Did you know Bruce Dern and Bette Davis starred in a movie together? Neither did I, until I watched this marvelous little murderous gem. To be fair, Brucie isn’t on screen for too long -- he gets decapitated and dismembered about seven minutes into the movie, in the middle of a party on a swampy plantation in Louisiana. His lover, Charlotte (Davis), shows up in the ballroom screaming with her dress soaked in blood, and we conclude that she went crazy and killed him.

Flash forward about 40 years, and now Charlotte is a recluse with odd habits and no friends, save for her loyal housekeeper (the inimitable Agnes Moorehead). Her beloved plantation is scheduled for demolition thanks to a new highway being built, so her long-lost cousin Miriam (Olivia de Havilland) comes to town to help her pack (much to Charlotte’s disdain). The disturbance in routine leads Charlotte to have some extremely off-putting visions/nightmares/hallucinations (or are they), including severed heads rolling downstairs and random body parts lying around and strange tunes emanating from the parlor piano. Is she crazy, or is something more sinister going on?

If you’ve seen and loved Whatever Happened To Baby Jane?, you know that Bette Davis is capable of hideous heights in the name of performance; and she is one intense dame in this film. Agnes Moorehead is the secret MVP of this movie, and she got nominated for an Academy Award for it. Plus there are excellent turns from Joseph Cotten and Olivia de Havilland, who tread a fine line between shifty and well-intentioned. This movie does not hold back on the balls-out batshit banana pants content.

So there you have it! What are your favorite black-and-white bloody masterpieces?


  1. Great writing, thank you! I've never seen Vampyr or even heard of The Body Snatcher, I'm gonna seek them out.

    I'd be curious to know what you think about Begotten and Hour Of The Wolf, if you have the time.

    1. Thanks, I hope you enjoy both of those movies, Will!

      I have not seen Begotten or Hour of the Wolf (yet) but Wolf is on my 2019 October watchlist. I will add Begotten to the list as well! Thanks for the recommendations!

    2. I have to say, Begotten is a slog, although I like it. But Hour Of The Wolf is a worth it bonkers flick I think.

  2. Great list and writeup, Rosalie! I love when people bring focus to some of the old school greats (known and not so known).

    The Mask (1961) is super surreal and chilling (specifically the 3D sequences).

    And for a movie about giant ants, which could be ridiculous, Them! (1954) is so damn creepy. The sound design is a huge part of this, but there are some brutal kills that really terrorized me from a young age.

    1. Thank you Alex! I will add The Mask and Them! to my watchlist. I was really impressed with the effects in The Incredible Shrinking Man, which plays with size and turns every day objects into really scary/menacing things (like the house cat). So I feel like Them might be a good logical progression from that for me.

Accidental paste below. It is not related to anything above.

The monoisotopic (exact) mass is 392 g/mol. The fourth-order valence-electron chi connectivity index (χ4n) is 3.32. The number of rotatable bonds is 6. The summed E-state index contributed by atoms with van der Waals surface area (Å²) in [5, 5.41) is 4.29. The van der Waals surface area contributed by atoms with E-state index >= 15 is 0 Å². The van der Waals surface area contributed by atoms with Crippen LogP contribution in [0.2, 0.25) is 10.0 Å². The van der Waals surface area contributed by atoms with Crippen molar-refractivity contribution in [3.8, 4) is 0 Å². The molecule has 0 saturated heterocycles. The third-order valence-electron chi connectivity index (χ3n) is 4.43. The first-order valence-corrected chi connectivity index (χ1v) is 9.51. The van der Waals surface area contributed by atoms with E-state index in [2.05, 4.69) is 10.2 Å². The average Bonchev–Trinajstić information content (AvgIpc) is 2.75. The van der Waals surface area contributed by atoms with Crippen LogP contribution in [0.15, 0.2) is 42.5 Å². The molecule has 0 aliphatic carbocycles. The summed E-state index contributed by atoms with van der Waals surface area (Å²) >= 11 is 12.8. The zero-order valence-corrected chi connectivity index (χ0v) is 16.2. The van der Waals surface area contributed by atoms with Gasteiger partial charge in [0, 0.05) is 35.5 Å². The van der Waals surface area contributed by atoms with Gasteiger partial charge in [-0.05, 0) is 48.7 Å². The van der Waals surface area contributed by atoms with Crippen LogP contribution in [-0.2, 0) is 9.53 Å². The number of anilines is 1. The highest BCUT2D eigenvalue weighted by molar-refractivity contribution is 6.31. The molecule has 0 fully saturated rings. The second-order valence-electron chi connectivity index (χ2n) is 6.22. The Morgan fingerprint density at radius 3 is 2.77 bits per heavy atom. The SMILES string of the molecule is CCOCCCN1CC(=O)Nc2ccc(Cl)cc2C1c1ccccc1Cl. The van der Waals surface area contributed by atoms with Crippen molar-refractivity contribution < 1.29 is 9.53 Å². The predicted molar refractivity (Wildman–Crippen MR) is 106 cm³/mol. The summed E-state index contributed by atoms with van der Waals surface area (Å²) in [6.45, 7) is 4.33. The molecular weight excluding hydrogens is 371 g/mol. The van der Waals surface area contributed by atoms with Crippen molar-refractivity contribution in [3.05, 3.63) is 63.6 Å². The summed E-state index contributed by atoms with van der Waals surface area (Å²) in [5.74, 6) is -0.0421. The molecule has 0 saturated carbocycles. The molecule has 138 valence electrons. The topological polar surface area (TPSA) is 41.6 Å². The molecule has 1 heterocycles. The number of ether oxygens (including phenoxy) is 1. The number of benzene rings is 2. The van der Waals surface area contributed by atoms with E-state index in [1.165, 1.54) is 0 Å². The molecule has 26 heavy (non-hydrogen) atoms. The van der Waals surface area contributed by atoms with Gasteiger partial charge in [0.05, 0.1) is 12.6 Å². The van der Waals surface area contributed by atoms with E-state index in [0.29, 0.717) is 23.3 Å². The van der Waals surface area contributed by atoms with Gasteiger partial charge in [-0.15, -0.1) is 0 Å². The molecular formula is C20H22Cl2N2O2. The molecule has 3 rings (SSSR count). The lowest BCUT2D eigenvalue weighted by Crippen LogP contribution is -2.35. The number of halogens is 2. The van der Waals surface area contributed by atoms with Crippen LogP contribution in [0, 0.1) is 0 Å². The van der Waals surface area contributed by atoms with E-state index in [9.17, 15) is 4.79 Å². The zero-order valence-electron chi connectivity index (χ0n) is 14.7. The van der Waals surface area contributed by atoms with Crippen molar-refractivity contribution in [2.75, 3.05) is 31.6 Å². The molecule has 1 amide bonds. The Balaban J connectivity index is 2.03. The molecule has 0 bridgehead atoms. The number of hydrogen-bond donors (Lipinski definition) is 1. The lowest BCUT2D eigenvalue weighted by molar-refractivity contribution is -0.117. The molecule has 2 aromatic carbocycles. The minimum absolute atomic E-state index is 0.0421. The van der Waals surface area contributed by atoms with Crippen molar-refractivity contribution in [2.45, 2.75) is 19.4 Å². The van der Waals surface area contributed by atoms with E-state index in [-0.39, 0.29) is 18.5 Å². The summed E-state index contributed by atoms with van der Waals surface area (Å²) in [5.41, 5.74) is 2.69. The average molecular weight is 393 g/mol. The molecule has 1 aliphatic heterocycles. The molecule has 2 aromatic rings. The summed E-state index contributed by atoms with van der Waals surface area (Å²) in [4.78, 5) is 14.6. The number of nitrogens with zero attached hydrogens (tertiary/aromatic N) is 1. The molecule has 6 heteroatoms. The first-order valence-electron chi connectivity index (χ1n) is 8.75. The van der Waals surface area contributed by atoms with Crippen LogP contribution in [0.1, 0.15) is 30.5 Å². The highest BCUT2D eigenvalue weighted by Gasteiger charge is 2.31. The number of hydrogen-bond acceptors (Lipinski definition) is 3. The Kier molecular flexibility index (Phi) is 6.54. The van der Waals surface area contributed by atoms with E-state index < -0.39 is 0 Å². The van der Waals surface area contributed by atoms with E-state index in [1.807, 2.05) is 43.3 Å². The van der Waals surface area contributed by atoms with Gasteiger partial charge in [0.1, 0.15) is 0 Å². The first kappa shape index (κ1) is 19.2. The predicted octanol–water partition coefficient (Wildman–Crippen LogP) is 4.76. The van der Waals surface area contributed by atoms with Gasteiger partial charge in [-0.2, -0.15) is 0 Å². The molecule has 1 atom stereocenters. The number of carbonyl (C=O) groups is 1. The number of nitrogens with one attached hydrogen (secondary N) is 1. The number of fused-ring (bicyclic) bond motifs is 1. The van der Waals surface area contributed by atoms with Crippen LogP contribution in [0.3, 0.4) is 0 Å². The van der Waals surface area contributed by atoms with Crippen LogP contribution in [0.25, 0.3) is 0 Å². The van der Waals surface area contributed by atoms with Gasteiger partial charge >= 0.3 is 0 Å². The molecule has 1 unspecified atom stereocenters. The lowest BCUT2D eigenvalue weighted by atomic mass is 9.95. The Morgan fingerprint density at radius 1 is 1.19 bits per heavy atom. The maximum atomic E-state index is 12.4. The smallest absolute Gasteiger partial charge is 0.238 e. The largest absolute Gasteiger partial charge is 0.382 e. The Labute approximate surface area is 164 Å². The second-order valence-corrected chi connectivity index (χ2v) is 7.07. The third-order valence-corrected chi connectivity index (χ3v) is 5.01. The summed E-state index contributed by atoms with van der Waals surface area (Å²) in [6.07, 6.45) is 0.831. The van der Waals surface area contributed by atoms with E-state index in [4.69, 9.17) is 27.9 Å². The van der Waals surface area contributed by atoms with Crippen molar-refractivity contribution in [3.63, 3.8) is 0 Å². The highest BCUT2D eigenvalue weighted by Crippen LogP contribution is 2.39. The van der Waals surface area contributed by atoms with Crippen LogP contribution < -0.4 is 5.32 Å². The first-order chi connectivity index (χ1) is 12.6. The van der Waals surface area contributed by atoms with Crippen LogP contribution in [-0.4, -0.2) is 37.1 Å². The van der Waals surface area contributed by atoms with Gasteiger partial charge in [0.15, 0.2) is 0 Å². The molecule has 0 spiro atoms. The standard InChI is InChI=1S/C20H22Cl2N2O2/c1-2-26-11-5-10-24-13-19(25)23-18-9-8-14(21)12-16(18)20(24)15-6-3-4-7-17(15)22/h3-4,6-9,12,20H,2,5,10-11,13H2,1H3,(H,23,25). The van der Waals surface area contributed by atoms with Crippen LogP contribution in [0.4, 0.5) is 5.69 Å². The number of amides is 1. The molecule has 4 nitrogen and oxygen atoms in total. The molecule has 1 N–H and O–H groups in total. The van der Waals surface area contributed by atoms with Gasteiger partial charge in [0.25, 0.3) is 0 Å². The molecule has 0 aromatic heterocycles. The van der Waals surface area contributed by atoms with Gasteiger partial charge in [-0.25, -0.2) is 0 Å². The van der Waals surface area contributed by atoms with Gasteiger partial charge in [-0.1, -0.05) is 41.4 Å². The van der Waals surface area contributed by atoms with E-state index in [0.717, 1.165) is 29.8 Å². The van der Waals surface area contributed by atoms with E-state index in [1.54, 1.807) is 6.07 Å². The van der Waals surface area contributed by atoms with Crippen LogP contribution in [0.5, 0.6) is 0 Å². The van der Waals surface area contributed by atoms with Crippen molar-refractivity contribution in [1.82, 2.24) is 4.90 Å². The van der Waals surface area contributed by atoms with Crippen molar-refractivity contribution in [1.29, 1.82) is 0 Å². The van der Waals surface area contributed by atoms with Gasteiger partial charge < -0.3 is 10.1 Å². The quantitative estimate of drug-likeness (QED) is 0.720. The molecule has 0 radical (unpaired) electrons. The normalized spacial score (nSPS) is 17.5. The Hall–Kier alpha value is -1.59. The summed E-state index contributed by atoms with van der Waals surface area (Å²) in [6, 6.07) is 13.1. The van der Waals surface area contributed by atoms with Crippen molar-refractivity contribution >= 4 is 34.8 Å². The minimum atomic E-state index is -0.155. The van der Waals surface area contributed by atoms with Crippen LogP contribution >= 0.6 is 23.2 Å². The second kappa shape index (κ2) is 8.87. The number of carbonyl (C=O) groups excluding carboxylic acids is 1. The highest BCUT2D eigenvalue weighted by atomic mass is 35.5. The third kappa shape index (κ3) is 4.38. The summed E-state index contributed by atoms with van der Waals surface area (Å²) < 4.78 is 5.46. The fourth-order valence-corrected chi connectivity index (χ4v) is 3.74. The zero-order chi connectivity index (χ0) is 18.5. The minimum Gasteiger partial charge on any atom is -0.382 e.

3. Definitely an excellent list, Rosalie. The only one I have not seen is Hush, Hush..., but that it due to my own laziness.

    The Body Snatcher is a personal favorite. Karloff's performance is among the best of his career, and I have not forgotten the atmospheric visuals.

    Eyes Without A Face is one of the best "quiet" horror films I have seen. The horror is mostly implied, realized when you think about what is going on in the background of the story. There is such a melancholy air to all that happens in it.

    Among my favorite horror films of all time is Spider Baby. Carnival of Souls is one I have not seen for a long time but loved it when I saw it. I have enjoyed watching a lot of the Italian gothic horror films of the 1960s. Though they have issues, especially with slow pacing, there is much to appreciate about them. I could recommend Castle of Blood (1964) and Terror in the Crypt (1964). There are a couple of versions of Terror in the Crypt to choose from on Prime; one looks better than the other.

    1. Thanks for reading! You NEED to see Hush Hush, I promise it is worth your time.

      I think Body Snatcher is lesser known but you're right, Karloff is excellent in it. The whole tone of that movie just works so well to unsettle the viewer, and the way the doctor keeps trying to justify things to his assistant--it's great.

      I agree about the melancholy of Eyes. The daughter character reminded me a bit of Tom Cruise in Vanilla Sky, since they both have these disfigurements that require a creepy mask and it seems to impact their own self image and experience of the world.

      I just saw Carnival of Souls in the last few months--it's excellent! I have not seen Spider Baby, Castle of Blood, or Terror in the Crypt but now I definitely will track them down. Thank you for recommending and reading!

  4. Great column, as always. My favorite B&W's: Nosferatu, Cabinet of Dr. Caligari, Dr. Jeckyl & Mr. Hyde (1931), Everything from Universal 1931-1941, I Walked With A Zombie, Shadow of a Doubt, Them!, Psycho, The Haunting (1963), Carnival of Souls, and Night of the Living Dead.

    1. Thanks, JB! Of the ones you listed, I need to see Them!, The Haunting, and some of the Universal sequels & spin-offs. I'm glad to see you mention Dr. Jeckyl & Mr. Hyde--Miriam Hopkins is so great in that movie, and Fredric March is terrifying.